Will Smith's popularity has PLUMMETED following Oscars slap of Chris Rock

Will Smith’s popularity has severely dropped in the wake of his slap of Chris Rock at the Academy Awards this past March.

In a report from Variety citing his Q Scores – a metric that measures the fame and appeal of celebrities – statistics indicate that the public’s perception of the 53-year-old actor fell in the wake of his attack on Rock, 57, at the March 27 event at the Dolby Theatre in Hollywood, California.

The Oscars exchange between Smith and Rock took place after Rock made a joke about Jada Pinkett Smith’s shaved head, saying, ‘Jada, I love you, G.I. Jane 2, can’t wait to see it,’ in reference to the 1997 movie which featured Demi Moore with a shaved head. (Pinkett Smith, 50, has diagnosed with alopecia, which causes hair loss.)

Smith then walked onstage and smacked Rock, then returned to his seat and shouted at him twice, ‘Keep my wife’s name out of your f***ing mouth!’ to a stunned audience.

Prior to the Oscars, Smith was a regular in the top five or 10 of the most positively rated actors, based on surveys Q Scores conducted each January and July of 1,800 American consumers ages 6 and up, Q Scores executive VP Henry Schafer told Variety. He was regularly ranked near popular stars such as Denzel Washington and Tom Hanks.

The differential between numbers from this year’s January and July polls indicated what Schafer described as ‘a very significant and precipitous decline’ of Smith’s positive Q Score from 39 to 24, according to the outlet. (A positive Q Score of 24 indicates that 24 percent of people polled consider Smith one of their favorite celebs.)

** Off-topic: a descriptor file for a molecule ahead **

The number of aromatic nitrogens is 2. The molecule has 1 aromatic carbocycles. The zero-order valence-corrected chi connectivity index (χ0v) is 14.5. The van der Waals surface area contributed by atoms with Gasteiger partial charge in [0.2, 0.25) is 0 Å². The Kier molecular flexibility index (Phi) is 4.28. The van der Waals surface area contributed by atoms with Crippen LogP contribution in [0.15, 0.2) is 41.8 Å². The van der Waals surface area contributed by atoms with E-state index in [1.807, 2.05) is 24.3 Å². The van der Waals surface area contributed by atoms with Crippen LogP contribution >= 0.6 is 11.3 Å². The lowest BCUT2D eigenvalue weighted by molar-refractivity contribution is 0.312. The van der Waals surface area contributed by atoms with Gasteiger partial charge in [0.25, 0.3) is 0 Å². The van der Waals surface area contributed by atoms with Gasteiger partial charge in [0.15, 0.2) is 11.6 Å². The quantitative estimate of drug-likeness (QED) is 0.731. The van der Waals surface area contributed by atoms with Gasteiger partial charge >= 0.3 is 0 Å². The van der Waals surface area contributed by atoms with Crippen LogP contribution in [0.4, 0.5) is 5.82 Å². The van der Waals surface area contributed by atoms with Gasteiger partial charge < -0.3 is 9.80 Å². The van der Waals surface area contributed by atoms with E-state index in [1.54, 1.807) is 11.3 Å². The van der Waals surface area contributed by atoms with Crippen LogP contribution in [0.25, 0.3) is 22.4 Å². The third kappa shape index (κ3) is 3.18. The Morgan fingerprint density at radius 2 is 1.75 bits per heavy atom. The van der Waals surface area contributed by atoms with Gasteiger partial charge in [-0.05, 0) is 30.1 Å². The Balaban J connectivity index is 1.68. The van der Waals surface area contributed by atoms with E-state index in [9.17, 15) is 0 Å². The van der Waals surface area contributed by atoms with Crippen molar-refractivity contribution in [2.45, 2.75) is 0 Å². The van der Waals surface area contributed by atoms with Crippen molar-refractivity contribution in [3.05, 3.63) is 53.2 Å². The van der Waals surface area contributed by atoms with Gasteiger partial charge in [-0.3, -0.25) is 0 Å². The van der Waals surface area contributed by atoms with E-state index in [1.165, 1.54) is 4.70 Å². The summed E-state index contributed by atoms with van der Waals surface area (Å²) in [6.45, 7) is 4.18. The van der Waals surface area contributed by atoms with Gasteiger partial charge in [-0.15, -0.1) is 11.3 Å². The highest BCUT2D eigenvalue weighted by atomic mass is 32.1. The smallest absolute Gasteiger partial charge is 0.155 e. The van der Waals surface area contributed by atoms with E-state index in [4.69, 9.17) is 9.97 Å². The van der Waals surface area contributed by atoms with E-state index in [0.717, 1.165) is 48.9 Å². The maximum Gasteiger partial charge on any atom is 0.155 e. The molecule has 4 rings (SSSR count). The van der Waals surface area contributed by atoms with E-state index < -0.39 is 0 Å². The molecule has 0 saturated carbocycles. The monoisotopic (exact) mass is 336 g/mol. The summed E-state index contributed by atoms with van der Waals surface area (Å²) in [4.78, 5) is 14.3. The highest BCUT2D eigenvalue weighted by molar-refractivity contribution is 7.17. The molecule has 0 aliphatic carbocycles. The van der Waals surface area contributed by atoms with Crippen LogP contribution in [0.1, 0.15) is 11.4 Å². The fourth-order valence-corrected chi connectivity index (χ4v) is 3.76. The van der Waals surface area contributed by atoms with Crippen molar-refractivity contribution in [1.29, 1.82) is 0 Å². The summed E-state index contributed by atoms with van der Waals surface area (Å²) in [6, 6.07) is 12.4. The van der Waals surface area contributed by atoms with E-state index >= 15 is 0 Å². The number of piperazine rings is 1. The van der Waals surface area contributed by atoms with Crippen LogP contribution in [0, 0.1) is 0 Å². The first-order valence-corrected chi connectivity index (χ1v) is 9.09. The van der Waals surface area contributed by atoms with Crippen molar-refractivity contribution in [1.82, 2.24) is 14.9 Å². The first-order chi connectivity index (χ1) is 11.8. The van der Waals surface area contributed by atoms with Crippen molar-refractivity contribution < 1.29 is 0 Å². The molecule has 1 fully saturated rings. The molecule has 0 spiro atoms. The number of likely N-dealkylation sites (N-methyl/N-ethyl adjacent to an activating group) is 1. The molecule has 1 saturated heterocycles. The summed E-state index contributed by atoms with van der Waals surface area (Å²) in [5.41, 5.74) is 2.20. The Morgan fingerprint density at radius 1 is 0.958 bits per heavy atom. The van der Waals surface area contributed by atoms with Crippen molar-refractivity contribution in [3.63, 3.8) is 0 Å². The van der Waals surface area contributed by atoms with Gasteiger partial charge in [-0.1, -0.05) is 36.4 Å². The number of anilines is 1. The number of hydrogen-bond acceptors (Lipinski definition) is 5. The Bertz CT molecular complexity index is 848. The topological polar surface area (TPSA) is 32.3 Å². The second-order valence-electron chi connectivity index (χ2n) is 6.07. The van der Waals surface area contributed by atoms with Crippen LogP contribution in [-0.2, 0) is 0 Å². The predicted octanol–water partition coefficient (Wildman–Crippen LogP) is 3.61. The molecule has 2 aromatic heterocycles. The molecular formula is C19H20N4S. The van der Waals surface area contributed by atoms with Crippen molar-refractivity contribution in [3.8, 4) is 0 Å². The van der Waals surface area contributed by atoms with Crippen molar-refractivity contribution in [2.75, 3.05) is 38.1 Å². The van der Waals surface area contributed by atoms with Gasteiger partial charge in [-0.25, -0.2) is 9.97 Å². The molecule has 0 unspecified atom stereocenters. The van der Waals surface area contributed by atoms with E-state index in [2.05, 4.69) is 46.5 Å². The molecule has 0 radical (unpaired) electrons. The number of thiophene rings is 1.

Concurrently, the negative Q Score rating regarding Smith – in which people polled have a fair or poor opinion of him – skyrocketed from less than 10 to 26. Schafer said the average negative Q Score ranking is around 16-17.

The decline of Smith’s popularity is likely to have an impact in regards to studios or advertisers looking to work with the actor, according to the outlet. It is ‘not as bad as I’ve seen for other celebrities who have experienced antisocial events,’ Schafer said, noting that Tiger Woods reputation took a worse hit in the wake of his cheating scandal in 2009.

Demographic numbers indicated that women and non-Black people polled had a more negative rating than men and Black people polled, according to the outlet.

The Philadelphia-born actor has made multiple apologies over the incident. When he was accepting Best Actor Oscar for his role as tennis patriarch Richard Williams in King Richard, the actor apologized to the Academy and other nominees, but made no reference to Rock.

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